Methamphetamine is a strong and powerful stimulant drug that increases energy and alertness by acting on dopamine neurotransmitters in the central nervous system.
Meth is an illegal drug people use recreationally that has many negative effects on the body. The drug increases a person’s heart rate, blood pressure, and metabolism. Heavy meth use can drastically affect a person’s weight and diet.
For someone who has diabetes or who is at risk for diabetes, the effects of methamphetamine abuse can put them at a particular risk for a condition known as diabetic ketoacidosis.
How Meth Use Affects Blood Sugar Levels
While someone is on a meth high or binge, they typically have no appetite at all.
Someone who is abusing meth on a regular basis may experience severe and sudden weight loss. Many people with meth addictions report that sugar is the only food they crave and eat or drink.
This is usually because meth causes dry mouth, which in turn causes people to crave sugary drinks and foods.
Thus, one of the side effects of meth is developing a high-carbohydrate and sugar diet, which can send blood glucose levels soaring.
Hypoglycemia (Low Blood Sugar)
Hypoglycemia occurs when a person’s blood sugar drops to levels below normal. It is a fairly common condition in the United States.
This condition could easily occur in someone who abuses meth, because their blood sugar levels fluctuate as they alternate between eating high-sugar foods and drinks and eating nothing at all.
Meth Effects On People With Type 1 Diabetes
Type 1 diabetes is a chronic condition that is sometimes referred to as insulin-dependent diabetes or juvenile diabetes, the latter because it usually appears in children and young adults.
This type of diabetes occurs when the pancreas produces little to no insulin. What causes type 1 diabetes is usually not clear.
A buildup of sugar in the blood, or hyperglycemia, is more likely with meth use.
This condition is dangerous to people with type 1 diabetes, who are already prone to ketoacidosis, a diabetic condition wherein the body produces too many blood acids (ketones).
Continuous high blood sugar levels in people with type 1 diabetes may experience damage to blood vessels, nerves, and their organs.
Meth Effects On People With Type 2 Diabetes
Type 2 diabetes used to be called adult-onset diabetes but it can actually occur at any age, though most commonly in adults. This type of diabetes generally occurs as a result of poor diet and obesity.
Type 2 diabetes is an impairment in the body’s processing and regulation of sugar (glucose).
Someone using a large amount of meth regularly may find their diet so altered and unhealthy that this type of diabetes could potentially develop in the long-term.
Diabetic ketoacidosis occurs when a person’s insulin is extremely low and the liver starts producing ketones, which make the blood acidic.
This condition can occur with either type 1 or type 2 diabetes, though it is much more common with type 1.
A person addicted to meth who also has diabetes is potentially putting themselves at risk for this life-threatening condition as their blood sugar levels fluctuate around their meth use.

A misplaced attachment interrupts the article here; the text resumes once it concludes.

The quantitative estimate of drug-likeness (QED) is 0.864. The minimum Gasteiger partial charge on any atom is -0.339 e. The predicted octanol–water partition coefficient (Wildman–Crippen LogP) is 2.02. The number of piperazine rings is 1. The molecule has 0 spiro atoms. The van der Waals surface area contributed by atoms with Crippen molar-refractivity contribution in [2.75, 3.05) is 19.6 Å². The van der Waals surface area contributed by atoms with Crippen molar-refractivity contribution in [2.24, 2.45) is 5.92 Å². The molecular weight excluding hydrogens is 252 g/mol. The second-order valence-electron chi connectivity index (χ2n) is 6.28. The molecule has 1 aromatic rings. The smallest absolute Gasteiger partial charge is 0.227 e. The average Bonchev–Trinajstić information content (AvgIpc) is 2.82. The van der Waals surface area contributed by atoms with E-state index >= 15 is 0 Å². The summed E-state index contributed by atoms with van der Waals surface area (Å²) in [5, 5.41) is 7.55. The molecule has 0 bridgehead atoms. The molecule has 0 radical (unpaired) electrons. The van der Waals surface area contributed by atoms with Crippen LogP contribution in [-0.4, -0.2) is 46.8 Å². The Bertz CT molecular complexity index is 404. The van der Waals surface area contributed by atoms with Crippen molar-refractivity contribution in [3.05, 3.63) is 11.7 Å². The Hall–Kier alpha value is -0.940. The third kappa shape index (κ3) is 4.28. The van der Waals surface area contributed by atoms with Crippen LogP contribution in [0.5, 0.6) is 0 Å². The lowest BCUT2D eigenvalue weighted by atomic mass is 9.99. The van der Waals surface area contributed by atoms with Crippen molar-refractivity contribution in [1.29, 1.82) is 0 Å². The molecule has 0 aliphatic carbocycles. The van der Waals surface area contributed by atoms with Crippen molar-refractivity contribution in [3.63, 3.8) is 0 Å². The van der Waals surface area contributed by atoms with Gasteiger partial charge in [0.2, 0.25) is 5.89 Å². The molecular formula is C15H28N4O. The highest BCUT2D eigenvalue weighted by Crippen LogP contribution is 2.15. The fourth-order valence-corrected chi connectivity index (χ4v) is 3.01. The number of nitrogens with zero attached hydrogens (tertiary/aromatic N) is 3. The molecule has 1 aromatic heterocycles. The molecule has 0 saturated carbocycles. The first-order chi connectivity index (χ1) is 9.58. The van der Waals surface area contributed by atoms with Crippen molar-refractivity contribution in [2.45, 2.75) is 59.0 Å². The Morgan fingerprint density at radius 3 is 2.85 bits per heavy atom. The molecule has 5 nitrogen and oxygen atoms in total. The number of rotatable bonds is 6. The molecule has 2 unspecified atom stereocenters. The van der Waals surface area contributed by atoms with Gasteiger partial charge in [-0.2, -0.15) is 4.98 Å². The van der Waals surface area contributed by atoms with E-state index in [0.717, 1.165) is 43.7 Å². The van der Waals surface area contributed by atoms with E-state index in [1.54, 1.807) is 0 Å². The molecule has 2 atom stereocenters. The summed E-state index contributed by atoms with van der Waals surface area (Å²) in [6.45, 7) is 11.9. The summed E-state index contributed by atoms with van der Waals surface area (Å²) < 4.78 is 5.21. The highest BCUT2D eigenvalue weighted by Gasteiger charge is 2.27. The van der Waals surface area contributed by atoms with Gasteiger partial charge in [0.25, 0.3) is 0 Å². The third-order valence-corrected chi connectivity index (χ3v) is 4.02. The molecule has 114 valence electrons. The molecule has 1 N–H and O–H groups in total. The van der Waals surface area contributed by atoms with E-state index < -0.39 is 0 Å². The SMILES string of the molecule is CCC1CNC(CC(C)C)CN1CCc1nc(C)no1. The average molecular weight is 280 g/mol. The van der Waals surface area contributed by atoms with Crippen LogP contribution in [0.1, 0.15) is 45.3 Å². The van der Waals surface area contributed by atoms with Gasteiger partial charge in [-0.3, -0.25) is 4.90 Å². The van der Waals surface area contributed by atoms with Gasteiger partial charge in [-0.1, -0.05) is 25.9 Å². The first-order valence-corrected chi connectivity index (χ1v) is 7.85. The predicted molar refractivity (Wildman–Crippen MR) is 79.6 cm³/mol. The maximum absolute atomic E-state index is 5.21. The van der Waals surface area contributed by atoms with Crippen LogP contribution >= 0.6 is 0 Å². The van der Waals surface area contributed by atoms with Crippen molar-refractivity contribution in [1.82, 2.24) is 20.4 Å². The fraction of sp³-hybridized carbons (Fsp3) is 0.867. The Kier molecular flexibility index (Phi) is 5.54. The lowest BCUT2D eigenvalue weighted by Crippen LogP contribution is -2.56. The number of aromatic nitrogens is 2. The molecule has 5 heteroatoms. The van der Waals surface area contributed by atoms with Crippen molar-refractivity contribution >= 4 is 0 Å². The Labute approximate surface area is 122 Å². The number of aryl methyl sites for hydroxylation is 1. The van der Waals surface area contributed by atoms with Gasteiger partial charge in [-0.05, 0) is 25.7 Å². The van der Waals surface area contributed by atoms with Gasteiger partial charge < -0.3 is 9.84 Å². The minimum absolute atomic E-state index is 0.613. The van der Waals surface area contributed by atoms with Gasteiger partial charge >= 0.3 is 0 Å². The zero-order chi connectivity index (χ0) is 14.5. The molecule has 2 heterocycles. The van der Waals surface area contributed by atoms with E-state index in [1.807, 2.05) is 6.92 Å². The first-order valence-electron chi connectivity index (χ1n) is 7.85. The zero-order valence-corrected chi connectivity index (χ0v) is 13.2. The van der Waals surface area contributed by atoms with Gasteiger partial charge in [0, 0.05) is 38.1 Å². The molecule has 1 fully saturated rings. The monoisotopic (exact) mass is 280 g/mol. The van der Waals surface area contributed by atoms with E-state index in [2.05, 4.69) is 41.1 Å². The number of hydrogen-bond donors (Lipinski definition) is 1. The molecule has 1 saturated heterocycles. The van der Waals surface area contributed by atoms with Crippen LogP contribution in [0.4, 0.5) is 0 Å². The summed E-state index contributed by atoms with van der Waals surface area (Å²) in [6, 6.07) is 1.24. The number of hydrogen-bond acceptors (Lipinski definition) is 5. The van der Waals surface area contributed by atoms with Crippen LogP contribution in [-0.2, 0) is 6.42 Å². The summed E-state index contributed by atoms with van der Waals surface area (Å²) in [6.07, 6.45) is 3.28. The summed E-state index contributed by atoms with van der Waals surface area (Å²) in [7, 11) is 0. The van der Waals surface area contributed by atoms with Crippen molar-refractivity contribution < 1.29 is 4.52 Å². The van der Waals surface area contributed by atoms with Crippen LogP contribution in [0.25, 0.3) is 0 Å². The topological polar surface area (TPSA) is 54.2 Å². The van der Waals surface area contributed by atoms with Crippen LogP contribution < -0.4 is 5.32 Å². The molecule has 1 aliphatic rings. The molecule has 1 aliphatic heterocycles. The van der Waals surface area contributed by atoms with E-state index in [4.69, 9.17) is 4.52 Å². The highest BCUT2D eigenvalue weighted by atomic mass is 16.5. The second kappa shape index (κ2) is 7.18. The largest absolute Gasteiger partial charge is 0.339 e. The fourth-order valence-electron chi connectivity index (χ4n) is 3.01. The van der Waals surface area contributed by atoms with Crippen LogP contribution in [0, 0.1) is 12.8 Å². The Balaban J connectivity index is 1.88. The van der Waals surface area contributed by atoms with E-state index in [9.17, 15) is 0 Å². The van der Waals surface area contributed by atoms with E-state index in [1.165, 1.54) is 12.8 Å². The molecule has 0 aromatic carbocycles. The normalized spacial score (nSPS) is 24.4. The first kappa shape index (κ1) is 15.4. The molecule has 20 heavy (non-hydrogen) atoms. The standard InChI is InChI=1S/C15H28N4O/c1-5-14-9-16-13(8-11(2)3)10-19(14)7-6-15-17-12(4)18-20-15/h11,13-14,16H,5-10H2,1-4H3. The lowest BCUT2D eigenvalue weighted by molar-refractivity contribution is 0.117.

Signs And Symptoms Of Diabetic Ketoacidosis
Diabetic ketoacidosis is a life-threatening condition that requires immediate medical attention. The symptoms are often pretty quick to come on, usually within 24 hours.
People with diabetic ketoacidosis have described severe abdominal pain as one of the main symptoms.
Nausea And Vomiting
Diabetic ketoacidosis can cause nausea and vomiting which can in turn help lead to the dehydration that also results from this condition.
One of the most distinctive symptoms of diabetic ketoacidosis is excessive thirst as well as excessive urination.
Shortness Of Breath
Shortness of breath can feel different to different people but is generally described as a sensation of having difficulty breathing. Some people also describe it as a tightness in their chest.
High Glucose Levels
High blood sugar level is a common problem for people with diabetes, or can be a sign that a diabetes diagnosis is soon to come. It can also be a symptom of diabetic ketoacidosis.
Treatment Options For Meth Addiction
An addiction to crystal meth or other amphetamines has the potential to completely take over a person’s life and impact their health, job, and personal relationships.
If you or someone you know is living with this type of addiction, consider substance abuse treatment.
Treatment programs for meth addiction include:
- residential treatment
- partial hospitalization programs (PHP)
- outpatient treatment
- individual counseling
- medical detox
- medication management
- case management
- relapse prevention planning
Find Substance Abuse Treatment At Bedrock Recovery Center
If you or someone you love are battling an addiction to meth or another form of drug use, give us a call at Bedrock Recovery Center.
No matter what stage of the recovery process you are in, we can guide you along your way.
Starting treatment for a substance use disorder can be a scary and intimidating task, but you deserve to live a healthy and happy life. Reach out to Bedrock today to learn about the treatments we offer.
Bedrock Recovery Editorial Team
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This page does not provide medical advice.